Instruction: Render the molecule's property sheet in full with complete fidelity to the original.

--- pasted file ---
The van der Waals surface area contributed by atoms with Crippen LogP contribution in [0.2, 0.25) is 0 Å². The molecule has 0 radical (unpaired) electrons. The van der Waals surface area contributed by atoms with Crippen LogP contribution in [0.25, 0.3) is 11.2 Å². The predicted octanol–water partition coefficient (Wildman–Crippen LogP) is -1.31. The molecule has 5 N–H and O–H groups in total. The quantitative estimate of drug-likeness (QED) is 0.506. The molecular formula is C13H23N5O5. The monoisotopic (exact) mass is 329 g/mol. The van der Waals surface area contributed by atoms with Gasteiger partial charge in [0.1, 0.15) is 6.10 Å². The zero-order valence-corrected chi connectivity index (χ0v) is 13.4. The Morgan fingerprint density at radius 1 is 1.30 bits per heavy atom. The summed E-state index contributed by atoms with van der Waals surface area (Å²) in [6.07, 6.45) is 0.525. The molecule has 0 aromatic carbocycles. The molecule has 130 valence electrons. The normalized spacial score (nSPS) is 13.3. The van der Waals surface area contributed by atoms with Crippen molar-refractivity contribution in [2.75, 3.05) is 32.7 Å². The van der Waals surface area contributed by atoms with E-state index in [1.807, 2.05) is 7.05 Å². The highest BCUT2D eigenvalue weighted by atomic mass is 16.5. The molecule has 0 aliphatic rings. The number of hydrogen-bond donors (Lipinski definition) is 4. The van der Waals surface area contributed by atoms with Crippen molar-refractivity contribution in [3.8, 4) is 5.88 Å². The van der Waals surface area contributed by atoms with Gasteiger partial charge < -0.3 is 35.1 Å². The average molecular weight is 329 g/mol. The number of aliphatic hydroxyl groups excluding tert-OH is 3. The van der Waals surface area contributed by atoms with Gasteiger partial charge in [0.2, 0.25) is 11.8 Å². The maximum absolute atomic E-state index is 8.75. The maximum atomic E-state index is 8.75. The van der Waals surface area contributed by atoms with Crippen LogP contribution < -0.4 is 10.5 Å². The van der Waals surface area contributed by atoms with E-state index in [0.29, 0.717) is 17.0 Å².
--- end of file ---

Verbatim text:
The van der Waals surface area contributed by atoms with Crippen LogP contribution in [0.2, 0.25) is 0 Å². The molecule has 0 radical (unpaired) electrons. The van der Waals surface area contributed by atoms with Crippen LogP contribution in [0.25, 0.3) is 11.2 Å². The predicted octanol–water partition coefficient (Wildman–Crippen LogP) is -1.31. The molecule has 5 N–H and O–H groups in total. The quantitative estimate of drug-likeness (QED) is 0.506. The molecular formula is C13H23N5O5. The monoisotopic (exact) mass is 329 g/mol. The van der Waals surface area contributed by atoms with Gasteiger partial charge in [0.1, 0.15) is 6.10 Å². The zero-order valence-corrected chi connectivity index (χ0v) is 13.4. The Morgan fingerprint density at radius 1 is 1.30 bits per heavy atom. The summed E-state index contributed by atoms with van der Waals surface area (Å²) in [6.07, 6.45) is 0.525. The molecule has 0 aromatic carbocycles. The molecule has 130 valence electrons. The normalized spacial score (nSPS) is 13.3. The van der Waals surface area contributed by atoms with Crippen molar-refractivity contribution in [2.75, 3.05) is 32.7 Å². The van der Waals surface area contributed by atoms with E-state index in [1.807, 2.05) is 7.05 Å². The highest BCUT2D eigenvalue weighted by atomic mass is 16.5. The molecule has 0 aliphatic rings. The number of hydrogen-bond donors (Lipinski definition) is 4. The van der Waals surface area contributed by atoms with Crippen molar-refractivity contribution in [3.8, 4) is 5.88 Å². The van der Waals surface area contributed by atoms with Gasteiger partial charge < -0.3 is 35.1 Å². The average molecular weight is 329 g/mol. The number of aliphatic hydroxyl groups excluding tert-OH is 3. The van der Waals surface area contributed by atoms with Gasteiger partial charge in [0.2, 0.25) is 11.8 Å². The maximum absolute atomic E-state index is 8.75. The maximum atomic E-state index is 8.75. The van der Waals surface area contributed by atoms with Crippen LogP contribution < -0.4 is 10.5 Å². The van der Waals surface area contributed by atoms with E-state index in [0.29, 0.717) is 17.0 Å².